Daymond John interrupts to inquire whether the injection tip might also function as a temperature thermometer. Still, Herjavec immediately responds with a lighthearted stab at him, saying that John has never been in his kitchen.
Returning to the product itself, Barbara Corcoran inquires as to how it would be cleaned. Cruz informs them that the baster will disassemble for easy cleaning, but when requested to demonstrate, she informs them that she is simply bringing a prototype that does not work yet.
Herjavec is surprised to see she has not yet created the TurboBaster but has brought along a fantastic theoretical video of it.
While Corcoran requests to view the prototype, Kevin O’Leary inquires about the projected price range.
Cruz describes how she will sell two types of basters: one in “fashion kitchen hues” for $19.99 and another in stainless steel for about $29.99.
Herjavec inquires as to how much she believes it will cost to manufacture one of these appliances. Still, she is unable to respond because she has not conducted any study or calculated anything yet.
This does not impress the Sharks, but she benefits from being the only one with this product concept.
However, still not convinced, Herjavec begs Cruz to persuade him that there is a market for her product so that he can make a decision based on anything other than her “charming” personality.
“Because it accomplishes several tasks,” she responds, and O’Leary is suitably unimpressed by the remark.
O’Leary then inquires whether she felt it would have been necessary to provide manufacturing expenses to a potential investor, particularly given her asking price of $35,000.
Answering genuinely, she informs them that she had not prepared that material due to her relative inexperience in the corporate sector.
Herjavec attempts to save her by inquiring about the type of sales that conventional basters generate, but Cruz again has no answer to that issue.
The Sharks then debate how the sales will go until Herjavec wonders why they are even assisting her.
They all agree absolutely that it is because they “love” her. Except for O’Leary, who stated that if she had been in one of his business lectures, he would have hosed her down and smacked her with an electric cattle prod every time she responded with “I don’t know.”
She should have been eliminated for arriving on the program with no sales, an inactive prototype, and no valuable information. Still, the Sharks, except O’Leary, believe that a little compassion goes a long way.
O’Leary is the first to decide whether or not to invest, and she declines since she is unfamiliar with her figures and cannot even tell him whether or not her product is profitable.
Corcoran agrees with him and withdraws because she has no clue what the production costs would be. Even Herjavec, who admits to giving her a lot more leeway than the other Sharks, cannot invest in her business since he has no idea what the figures would look like.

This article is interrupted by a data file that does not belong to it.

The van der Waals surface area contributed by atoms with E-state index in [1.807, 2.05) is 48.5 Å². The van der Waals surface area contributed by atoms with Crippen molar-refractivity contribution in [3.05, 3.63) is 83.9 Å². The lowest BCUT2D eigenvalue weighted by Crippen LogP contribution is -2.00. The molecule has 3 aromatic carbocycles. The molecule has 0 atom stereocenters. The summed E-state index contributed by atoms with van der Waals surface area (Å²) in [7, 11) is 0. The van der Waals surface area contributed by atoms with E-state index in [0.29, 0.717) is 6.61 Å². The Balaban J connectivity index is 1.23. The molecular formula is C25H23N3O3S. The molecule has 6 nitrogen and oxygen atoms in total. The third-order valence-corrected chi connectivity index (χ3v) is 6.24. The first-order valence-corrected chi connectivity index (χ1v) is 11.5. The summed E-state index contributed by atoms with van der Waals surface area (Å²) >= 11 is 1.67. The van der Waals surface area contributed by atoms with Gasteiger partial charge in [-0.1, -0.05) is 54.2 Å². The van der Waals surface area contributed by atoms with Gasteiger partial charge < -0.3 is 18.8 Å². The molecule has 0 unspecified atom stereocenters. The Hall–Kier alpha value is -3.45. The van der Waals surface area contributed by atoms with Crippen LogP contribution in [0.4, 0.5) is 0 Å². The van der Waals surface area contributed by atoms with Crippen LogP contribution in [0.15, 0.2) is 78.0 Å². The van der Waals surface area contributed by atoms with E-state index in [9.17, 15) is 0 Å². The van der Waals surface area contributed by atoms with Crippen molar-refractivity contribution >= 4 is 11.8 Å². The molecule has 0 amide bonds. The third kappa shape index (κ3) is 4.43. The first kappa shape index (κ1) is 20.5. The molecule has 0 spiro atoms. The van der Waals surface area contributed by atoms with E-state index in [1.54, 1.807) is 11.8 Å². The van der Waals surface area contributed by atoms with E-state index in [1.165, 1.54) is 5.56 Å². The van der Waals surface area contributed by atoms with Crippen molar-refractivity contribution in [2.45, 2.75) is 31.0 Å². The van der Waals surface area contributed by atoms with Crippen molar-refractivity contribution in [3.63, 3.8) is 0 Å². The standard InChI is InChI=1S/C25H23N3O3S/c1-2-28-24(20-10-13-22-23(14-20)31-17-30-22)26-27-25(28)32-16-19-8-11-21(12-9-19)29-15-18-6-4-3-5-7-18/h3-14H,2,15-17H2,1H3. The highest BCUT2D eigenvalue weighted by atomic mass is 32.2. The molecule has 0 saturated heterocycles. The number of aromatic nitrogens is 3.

Kevin Harrington is the next to speak, adding that he loves the brand name and works extensively with television shopping channels, an important component of her product’s success.
He promises to pay her the $35k if he obtains control through a licensing arrangement but pays her a royalty.
Corcoran counsels her to inquire about the royalty, while O’Leary urges her to accept the offer simply.
Harrington informs her that in addition to royalty, he would give her 2% of sales. She is ready to accept the agreement when John calls a halt to proceedings to present his offer.
Daymond John offers Cruz $40k in exchange for 51% of her business and a 2% royalty on TurboBaster sales.
His statement that he will partner with her and produce her product will woo her by promising to develop other items with their new financing.
Harrington asserts that he has more expertise selling kitchen items, but John is unconvinced since he is after the sale.
Kevin Harrington’s experience with kitchen products wins Marian over to Kevin Daymond, who ups his bid to $50K.
In a last-ditch effort to sway Cruz, John increases his offer to $50,000 for the previously specified stipulations.
Cruz ultimately chooses to deal with Harrington after considering her alternatives and determining that it would be the greatest arrangement for her goods.
What Happened To TurboBaster After Shark Tank?
Following their appearance on the show, Marian and Kevin completed their agreement, with Kevin acquiring the rights to TurboBaster.
Harrington’s firm, TV Goods, made this statement shortly after the program aired, but little has transpired since then.
TurboBaster did not do well after the pair’s agreement six months ago. The Facebook page and website have both been deactivated. The product is still not available for purchase. Unfortunately, the product did not meet expectations.
Is TurboBaster Still In Business?
TurboBaster agreed to a contract with Kevin Harrington, one of the founding Sharks. The agreement was for $35,000 in exchange for a 30% interest in the business.
They believed that with his skills, the product would become the next As Seen On TV phenomenon.
Unfortunately, that never happened, as the TurboBaster was never released and is now obsolete. The website and social media accounts have been deactivated.
Most individuals currently have an excess of single-purpose devices in their kitchens and are more inclined to seek products that serve several beneficial functions.
The single-use gadgets popular in the 1950s and 1960s are no longer appropriate for today’s hectic and minimalist lifestyles.